Tennis News

From around the world

Van Assche Survives Historic Challenger Final; Purcell Completes Hat-Trick

  • Posted: Mar 06, 2023

Van Assche Survives Historic Challenger Final; Purcell Completes Hat-Trick

Kovacevic wins second title of the season

Luca Van Assche and Max Purcell etched their names into the ATP Challenger Tour record books this week.

Van Assche, 18, saved two championship points against countryman Ugo Humbert to win the longest Challenger final in history (three hours, 56 minutes) at the Terega Open Pau Pyrenees. The Australian Purcell extended his winning streak to 15 by triumphing for a third consecutive week in India. American Aleksandar Kovacevic also collected a title of his own at the Texas Tennis Classic.

In the Pau Challenger 125 final in southern France, home hope Van Assche rallied from a double break down at 0-3 in the final set and again from 4/6 in the deciding-set tie-break before winning four consecutive points to survive Humbert 7-6(5), 4-6, 7-6(6) and capture his second Challenger title.

ATP Challenger Tour 

“It was a crazy match, an amazing fight against Ugo,” Van Assche said. “I’m very happy. A lot of emotions during this match. I was leading, then losing. I was match point up, then match point down. It was a fantastic match with great support from the crowd.

“At 4/6 in the tie-break, I was hoping he wouldn’t hit an ace! I was playing point by point, just focussing on every point. I was a little bit exhausted so I was not thinking too much, just playing my game.”

You May Also Like:

Math + Tennis = Winning Formula For Van Assche

Van Assche, who won the Maia Challenger in 2022, is the fourth Frenchman to win multiple Challenger titles before turning 19, joining Richard Gasquet, Gael Monfils, and Fabrice Santoro. The Belgian-born player is the fifth #NextGenATP Challenger champion of the year and joins Arthur Fils as the only teenage champions of 2023.

En route to the title, Van Assche needed deciding sets in four of his five matches and ousted the Top-3 seeds Arthur Rinderknech, Humbert, and Gijs Brouwer. The teen rises to a career-high No. 110 in the Pepperstone ATP Rankings.

<a href=''>Luca Van Assche</a> triumphs at the Challenger 125 in Pau.
Luca Van Assche triumphs at the Challenger 125 in Pau, France. Credit: Alexis Atteret

There was no stopping Max Purcell at the Pune Metropolitan Region Challenger. After dropping the opening set in his first-round match, the 24-year-old didn’t lose a set the rest of the week to claim a third consecutive Challenger title (Chennai, Bengaluru). In the championship match, the third seed defeated 19-year-old Italian Luca Nardi 6-2, 6-3.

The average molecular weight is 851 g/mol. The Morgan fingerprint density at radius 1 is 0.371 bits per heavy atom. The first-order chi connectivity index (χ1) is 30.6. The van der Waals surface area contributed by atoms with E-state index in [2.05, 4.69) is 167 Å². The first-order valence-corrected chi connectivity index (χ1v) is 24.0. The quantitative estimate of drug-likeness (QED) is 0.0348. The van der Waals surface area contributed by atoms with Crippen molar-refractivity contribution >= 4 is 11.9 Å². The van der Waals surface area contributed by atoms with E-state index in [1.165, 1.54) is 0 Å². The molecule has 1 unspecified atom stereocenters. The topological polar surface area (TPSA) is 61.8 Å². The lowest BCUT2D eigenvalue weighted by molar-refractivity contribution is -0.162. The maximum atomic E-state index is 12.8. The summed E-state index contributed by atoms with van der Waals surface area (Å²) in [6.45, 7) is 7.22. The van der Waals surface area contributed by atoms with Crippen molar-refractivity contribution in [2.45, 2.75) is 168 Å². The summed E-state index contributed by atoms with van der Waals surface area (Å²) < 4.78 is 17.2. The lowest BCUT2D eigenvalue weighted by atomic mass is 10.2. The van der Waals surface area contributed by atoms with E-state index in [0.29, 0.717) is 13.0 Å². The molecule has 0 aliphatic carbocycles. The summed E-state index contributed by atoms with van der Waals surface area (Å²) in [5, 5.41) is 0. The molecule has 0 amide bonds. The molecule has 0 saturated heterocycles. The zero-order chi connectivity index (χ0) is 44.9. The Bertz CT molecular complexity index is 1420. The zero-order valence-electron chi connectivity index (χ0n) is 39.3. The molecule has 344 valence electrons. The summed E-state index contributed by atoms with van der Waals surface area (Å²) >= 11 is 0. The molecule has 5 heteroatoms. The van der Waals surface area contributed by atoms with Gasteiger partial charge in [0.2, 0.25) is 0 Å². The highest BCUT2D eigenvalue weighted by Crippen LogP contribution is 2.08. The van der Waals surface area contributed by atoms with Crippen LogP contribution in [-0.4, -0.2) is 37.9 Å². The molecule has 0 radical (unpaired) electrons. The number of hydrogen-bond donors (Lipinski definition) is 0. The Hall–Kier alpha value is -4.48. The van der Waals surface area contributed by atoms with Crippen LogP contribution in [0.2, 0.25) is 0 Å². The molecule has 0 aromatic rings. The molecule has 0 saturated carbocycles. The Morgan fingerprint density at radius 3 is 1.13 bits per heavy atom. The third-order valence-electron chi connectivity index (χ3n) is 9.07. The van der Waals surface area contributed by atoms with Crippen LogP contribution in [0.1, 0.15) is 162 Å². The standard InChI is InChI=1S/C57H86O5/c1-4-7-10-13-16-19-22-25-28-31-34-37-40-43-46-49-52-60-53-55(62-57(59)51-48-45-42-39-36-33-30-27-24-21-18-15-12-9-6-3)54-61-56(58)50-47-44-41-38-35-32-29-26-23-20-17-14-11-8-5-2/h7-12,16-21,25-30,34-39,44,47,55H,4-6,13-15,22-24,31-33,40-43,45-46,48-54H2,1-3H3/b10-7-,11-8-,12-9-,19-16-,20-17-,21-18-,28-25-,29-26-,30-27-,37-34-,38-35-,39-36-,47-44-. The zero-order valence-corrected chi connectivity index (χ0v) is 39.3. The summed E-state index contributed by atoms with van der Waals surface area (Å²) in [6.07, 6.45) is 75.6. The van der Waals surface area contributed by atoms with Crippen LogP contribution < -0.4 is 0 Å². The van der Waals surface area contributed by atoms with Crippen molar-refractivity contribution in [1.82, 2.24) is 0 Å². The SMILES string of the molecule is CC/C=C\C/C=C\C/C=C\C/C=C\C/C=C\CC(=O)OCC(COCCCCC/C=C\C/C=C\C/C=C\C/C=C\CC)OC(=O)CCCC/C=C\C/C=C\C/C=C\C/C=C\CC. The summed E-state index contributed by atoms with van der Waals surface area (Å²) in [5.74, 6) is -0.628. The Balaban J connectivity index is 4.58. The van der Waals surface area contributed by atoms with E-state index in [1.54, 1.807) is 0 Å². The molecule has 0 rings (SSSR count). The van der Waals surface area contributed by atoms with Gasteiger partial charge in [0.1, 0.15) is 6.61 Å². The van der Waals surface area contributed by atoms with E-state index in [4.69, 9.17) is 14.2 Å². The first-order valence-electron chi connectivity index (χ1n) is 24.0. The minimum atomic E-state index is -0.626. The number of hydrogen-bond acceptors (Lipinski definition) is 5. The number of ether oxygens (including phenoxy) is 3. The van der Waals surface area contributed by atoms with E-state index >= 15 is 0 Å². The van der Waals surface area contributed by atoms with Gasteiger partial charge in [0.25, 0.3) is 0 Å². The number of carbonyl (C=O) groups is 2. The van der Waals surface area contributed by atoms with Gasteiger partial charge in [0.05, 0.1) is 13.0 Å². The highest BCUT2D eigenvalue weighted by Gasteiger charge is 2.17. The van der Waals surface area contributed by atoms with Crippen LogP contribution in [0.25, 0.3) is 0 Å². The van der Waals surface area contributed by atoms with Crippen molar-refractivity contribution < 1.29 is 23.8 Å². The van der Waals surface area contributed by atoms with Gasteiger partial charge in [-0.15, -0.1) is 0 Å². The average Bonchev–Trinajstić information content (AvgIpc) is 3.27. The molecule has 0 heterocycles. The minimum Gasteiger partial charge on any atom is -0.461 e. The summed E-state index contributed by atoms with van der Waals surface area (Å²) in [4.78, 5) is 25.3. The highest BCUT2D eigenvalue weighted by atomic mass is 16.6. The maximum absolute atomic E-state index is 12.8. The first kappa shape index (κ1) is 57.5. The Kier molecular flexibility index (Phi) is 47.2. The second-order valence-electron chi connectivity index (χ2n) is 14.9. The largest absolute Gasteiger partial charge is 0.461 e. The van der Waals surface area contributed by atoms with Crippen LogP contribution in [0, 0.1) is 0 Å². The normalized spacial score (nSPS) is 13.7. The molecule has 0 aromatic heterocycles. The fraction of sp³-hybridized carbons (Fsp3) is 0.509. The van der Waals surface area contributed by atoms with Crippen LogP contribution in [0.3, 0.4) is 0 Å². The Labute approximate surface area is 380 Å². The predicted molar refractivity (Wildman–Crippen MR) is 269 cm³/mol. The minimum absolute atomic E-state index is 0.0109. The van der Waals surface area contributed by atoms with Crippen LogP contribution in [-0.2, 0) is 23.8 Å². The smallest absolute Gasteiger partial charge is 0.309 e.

“It’s great to win three in a row,” Purcell said. “In tough, hot conditions too, I recovered well since the first week and now I’m thrilled to move into the Top 100.”

Three weeks ago, Purcell was No. 203 in the Pepperstone ATP Rankings, but following his trio of titles in India, the Sydney native climbs to a career-high 95.

<a href=''>Max Purcell</a> in action at the 2023 Pune Challenger.
Max Purcell in action at the Challenger 100 event in Pune. Credit: Pune Metropolitan Region Challenger

The 2022 Wimbledon doubles champion (w/ Matthew Ebden) is the 14th player to claim three consecutive Challenger titles and the first since Ben Shelton did so this past season (Charlottesville, Knoxville, Champaign). Purcell is the first Australian to achieve the feat in Challenger history.

At the Texas Tennis Classic in Waco, third seed Kovacevic dropped just one set en route to his second Challenger title of the season. The 24-year-old defeated Alexandre Muller in the final 6-3, 4-6, 6-2.

In the semi-finals, the American avenged his loss from last week’s Monterrey Challenger to Borna Gojo, who defeated him in the quarter-finals in Mexico en route to the title.

The Official App Of Tennis | Download ATP WTA Live App

This past month, Kovacevic won his maiden Challenger title in Cleveland, where he defeated Wu Yibing in a thrilling championship match before the Chinese star won the ATP 250 event in Dallas the following week.

Now at a career-high 107, the former University of Illinois standout Kovacevic sets his sights on cracking the Top 100 at the ATP Masters 1000 event in Indian Wells, where he received a main-draw wild card.

Source link

De Minaur Returns To Top 20, Mover Of Week

  • Posted: Mar 06, 2023

De Minaur Returns To Top 20, Mover Of Week looks at the top Movers of the Week in the Pepperstone ATP Rankings, as of Monday, 6 March 2023

An action-packed week featuring events on three continents ended with Alex de Minaur, Daniil Medvedev and Nicolas Jarry lifting ATP Tour titles in Acapulco, Dubai and Santiago, respectively. looks at the movers of the week in the Pepperstone ATP Rankings as of 6 March 2023.

View Pepperstone ATP Rankings

The Official App Of Tennis | Download ATP WTA Live App

No. 18 Alex de Minaur, +4
A pair of stirring comebacks earned the Australian the biggest title of his career at the Abierto Mexicano Telcel presentado por HSBC. De Minaur dropped the first set in both the semi-finals against Holger Rune and the final against Tommy Paul, but stayed rock-solid to turn around both matches and claim his maiden ATP 500 crown. The 24-year-old has jumped four spots to No. 18 in the Pepperstone ATP Rankings as a result, his highest ranking since August 2021 and just three shy of his career high. Read Acapulco Final Report & Watch Highlights.

No. 6 Daniil Medvedev, +1
Daniil Medvedev’s completion of a hard-court hat-trick has lifted the 27-year-old one spot to No. 6 in the Pepperstone ATP Rankings. Medvedev backed up his Rotterdam and Doha victories with a perfect run at the Dubai Duty Free Tennis Championships, where he did not drop a set all week. The third seed ended Novak Djokovic’s unbeaten start to 2023 in the semi-finals, before racing past 2022 winner Andrey Rublev with a clinical championship match display for his 14th consecutive tour-level victory. Read Dubai Final Report & Watch Highlights.